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MDA - the first video adapter for IBM PC computers

It was introduced by IBM in 1981 as a standard video adapter, as well as a standard for monitors connected to it. MDA did not support working in graphical mode. The only acceptable video mode was monochrome text mode (Video mode 7), in which a matrix of characters of 80 columns and 25 rows was displayed on the screen.

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Video modes with so many characters per line and lines on the screen have caught on; The result of this is, for example, that the Linux kernel sources are formatted so that each line contains no more than 80 characters, making them easy to view in text mode. To depict the character, a 9x14 pixel matrix was used, of which the visible part of the character was composed as 7x11, and the remaining pixels were used to form the empty space between the rows and columns. The standard MDA video adapter was based on the Motorola 6845 chip and equipped with 4 KB of video memory. The scanning frequency was 50 Hz, and a display with a long-lasting phosphor was recommended for operation.

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Each character could have the following attributes: invisible, underlined, normal, bright (bold), inverted, and blinking. Some of these attributes could be combined, and, for example, you could get text consisting of bright (bold) and underlined characters. Theoretically, the MDA screen resolution was 720×350 pixels. This figure can be obtained by multiplying the width of one character (9 pixels) by the number of columns (80) and the height of the character (14 pixels) by the number of rows (25).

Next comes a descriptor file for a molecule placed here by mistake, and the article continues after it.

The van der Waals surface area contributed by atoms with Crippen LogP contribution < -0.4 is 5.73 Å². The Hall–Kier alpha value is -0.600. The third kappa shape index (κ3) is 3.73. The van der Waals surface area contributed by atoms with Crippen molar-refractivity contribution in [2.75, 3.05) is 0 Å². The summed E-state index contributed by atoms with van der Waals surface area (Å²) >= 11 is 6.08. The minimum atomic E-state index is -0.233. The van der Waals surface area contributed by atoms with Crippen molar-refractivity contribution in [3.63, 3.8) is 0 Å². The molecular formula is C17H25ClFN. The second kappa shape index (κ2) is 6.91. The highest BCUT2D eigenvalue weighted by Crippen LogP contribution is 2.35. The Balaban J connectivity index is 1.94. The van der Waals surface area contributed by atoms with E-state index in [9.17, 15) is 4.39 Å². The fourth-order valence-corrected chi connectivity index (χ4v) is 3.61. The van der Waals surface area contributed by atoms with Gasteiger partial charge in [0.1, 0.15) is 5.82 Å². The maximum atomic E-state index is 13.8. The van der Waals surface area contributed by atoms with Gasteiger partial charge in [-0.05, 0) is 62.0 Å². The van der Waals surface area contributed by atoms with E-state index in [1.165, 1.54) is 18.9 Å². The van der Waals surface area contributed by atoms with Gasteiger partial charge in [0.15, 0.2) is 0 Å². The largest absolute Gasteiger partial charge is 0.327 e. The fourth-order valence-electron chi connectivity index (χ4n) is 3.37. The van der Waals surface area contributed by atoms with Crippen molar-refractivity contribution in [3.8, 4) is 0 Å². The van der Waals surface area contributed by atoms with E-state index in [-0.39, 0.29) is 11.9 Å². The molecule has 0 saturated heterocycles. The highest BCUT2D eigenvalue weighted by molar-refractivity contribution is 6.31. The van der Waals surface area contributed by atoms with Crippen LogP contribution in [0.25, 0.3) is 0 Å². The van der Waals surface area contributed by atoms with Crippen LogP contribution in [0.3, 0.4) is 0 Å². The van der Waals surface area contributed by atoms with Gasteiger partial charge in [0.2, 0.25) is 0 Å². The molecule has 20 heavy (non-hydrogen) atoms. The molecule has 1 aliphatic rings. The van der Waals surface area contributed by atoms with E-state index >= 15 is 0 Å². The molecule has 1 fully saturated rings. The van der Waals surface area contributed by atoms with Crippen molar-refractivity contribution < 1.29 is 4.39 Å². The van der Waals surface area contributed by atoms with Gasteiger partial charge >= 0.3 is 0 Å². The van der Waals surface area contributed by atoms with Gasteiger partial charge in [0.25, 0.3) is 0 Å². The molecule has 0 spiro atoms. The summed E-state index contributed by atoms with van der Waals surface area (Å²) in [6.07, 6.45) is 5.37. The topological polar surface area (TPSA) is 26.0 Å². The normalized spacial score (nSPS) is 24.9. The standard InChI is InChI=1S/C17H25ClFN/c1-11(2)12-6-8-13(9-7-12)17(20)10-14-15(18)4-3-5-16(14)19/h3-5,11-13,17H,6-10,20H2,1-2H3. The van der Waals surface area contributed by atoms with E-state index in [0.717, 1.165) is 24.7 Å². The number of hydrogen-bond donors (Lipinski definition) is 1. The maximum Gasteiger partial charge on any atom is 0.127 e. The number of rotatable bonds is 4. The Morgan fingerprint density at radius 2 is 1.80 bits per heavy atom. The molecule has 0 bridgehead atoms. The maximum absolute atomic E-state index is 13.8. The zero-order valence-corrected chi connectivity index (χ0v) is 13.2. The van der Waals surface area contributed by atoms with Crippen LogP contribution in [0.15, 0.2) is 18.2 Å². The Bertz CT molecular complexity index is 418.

However, the MDA video adapter was not capable of addressing individual pixels; it operated in text mode, in which one of 256 characters could be placed in each character space. MDA used the code page CP437. The character images were stored in the ROM of the video adapter, and there was no possibility of changing them programmatically. The only way to draw a “graphic picture” on the screen is to use ASCII or ANSI graphics. The original expansion card released by IBM contained, in addition to the MDA video adapter, a parallel port controller, and the full name of such a card was: “Monochrome Display and Printer Adapter” (MDPA) - a monochrome display and printer adapter. Using such a card saved the computer owner from having to buy a separate expansion card to connect the printer.

D-sub 9-pin (DE-9) connector on the video card. View of the contacts from the side of the plug-in mating connector. The first pin is at the top right, the ninth at the bottom left.

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